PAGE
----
The New Park Is Open (who’s offering them insurance?!)
I could not have been more adamant about this film. Adamant I was going to hate it. That it would sadden me as it trampled over John Hammond’s legacy, God rest his soul. That it would be worse than Jurassic Park III. How can they connect with a film made over twenty years ago? How could they possibly recapture the tone, the essence, the time?? Read my Jurassic World Preview to see just how pessimistic I was for the fortunes of this movie…
Ahem, I was wrong.
Rather than just taking the premise of Jurassic Park and adding a bunch of gadgets and an explosion thinking that’s all it takes to entertain a modern audience, this film is as perfect as it can be. The standard sequel blueprint of turning up the volume is masterfully sidestepped as Spielberg and Trevorrow triumph in their restraint and simply upgrade the components of a winning formula. The park is modernised, the cast are likeable and the threat is real. A more perfectly balanced summer blockbuster you are unlikely to ever see
Let’s start with the characters; Nephews visiting their auntie, Zach and Gray Mitchell are neither ridiculously heroic nor sniffling weenies. Older brother Gray has an eye for the girls but is quickly reigned in by younger brother Zach whose excitement at the sights of the new park are perfectly in tune with that of the audience. Chris Pratt plays it Indiana Jones with a touch of Peter Quill and Dallas Bryce Howard shakes off the corporate robo spiel to get her hands dirty and join in the fun. The only slight misfire is Dr. Wu, now cast with a smart mouth and crazy evil overtones.
To say I wasn’t enamoured with the dinosaur content of the trailer would be an understatement but in the context of the film, they work. The genteel old guys lumber around the plains and jungles whilst familiar foes are on lockdown in maximum security pens. The idea of training Raptors may seem a touch arrogant but emphasis is placed on the fact these wild creatures with millennia of savage instinct can never truly be tamed (or weaponised!). It even makes sense that a company who engineered its animals in the first place would attempt to splice together a new super-dino of their own. The Indominus Rex is everything evil about mankind, part T-Rex, part T1000.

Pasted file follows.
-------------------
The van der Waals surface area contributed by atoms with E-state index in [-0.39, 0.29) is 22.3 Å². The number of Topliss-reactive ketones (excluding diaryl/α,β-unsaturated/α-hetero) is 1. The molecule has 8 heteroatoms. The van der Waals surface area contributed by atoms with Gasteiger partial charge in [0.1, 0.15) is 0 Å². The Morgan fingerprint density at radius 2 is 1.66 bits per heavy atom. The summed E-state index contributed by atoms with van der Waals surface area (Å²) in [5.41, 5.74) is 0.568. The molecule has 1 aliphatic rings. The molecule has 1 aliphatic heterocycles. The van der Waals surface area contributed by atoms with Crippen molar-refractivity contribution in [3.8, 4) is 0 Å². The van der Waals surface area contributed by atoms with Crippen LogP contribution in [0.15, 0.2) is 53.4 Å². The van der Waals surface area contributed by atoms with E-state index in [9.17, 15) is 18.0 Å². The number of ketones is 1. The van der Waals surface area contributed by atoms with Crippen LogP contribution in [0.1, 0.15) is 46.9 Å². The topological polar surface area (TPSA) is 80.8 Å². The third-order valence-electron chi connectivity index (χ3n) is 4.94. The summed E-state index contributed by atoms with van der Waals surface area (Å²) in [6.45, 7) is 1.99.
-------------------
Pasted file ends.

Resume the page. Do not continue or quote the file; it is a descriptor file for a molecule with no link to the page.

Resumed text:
Even homages to the original are slight but intelligent, revered as grand scientific endeavour and warning from history all at once. The iconic gates, a souvenir t-shirt, the original banner in the abandoned visitor centre are touching moments for old fans and interesting side notes for newcomers. Even John Williams’ score is used sparingly and abandoned all together for the grand final shot. And a momentous scene is born with little more than a heart pounding soundtrack, a red flare and the unleashing of that tyrant lizard. Prepare for your hair to stand on end.
If I’m picking hairs, the military side story feels shoe horned in just to give the big bad corporation something no good to be up to, the establishing of a franchise reeks a little and you will leave the cinema desperate for a bottle of coke or a Mercedes all terrain vehicle but these can be forgiven in the greater context of this refreshingly familiar sequel. Not only is it a great stand alone feature, it teaches you just how much you love the original.
Ramblin Entertainment Rating? 5 / 6
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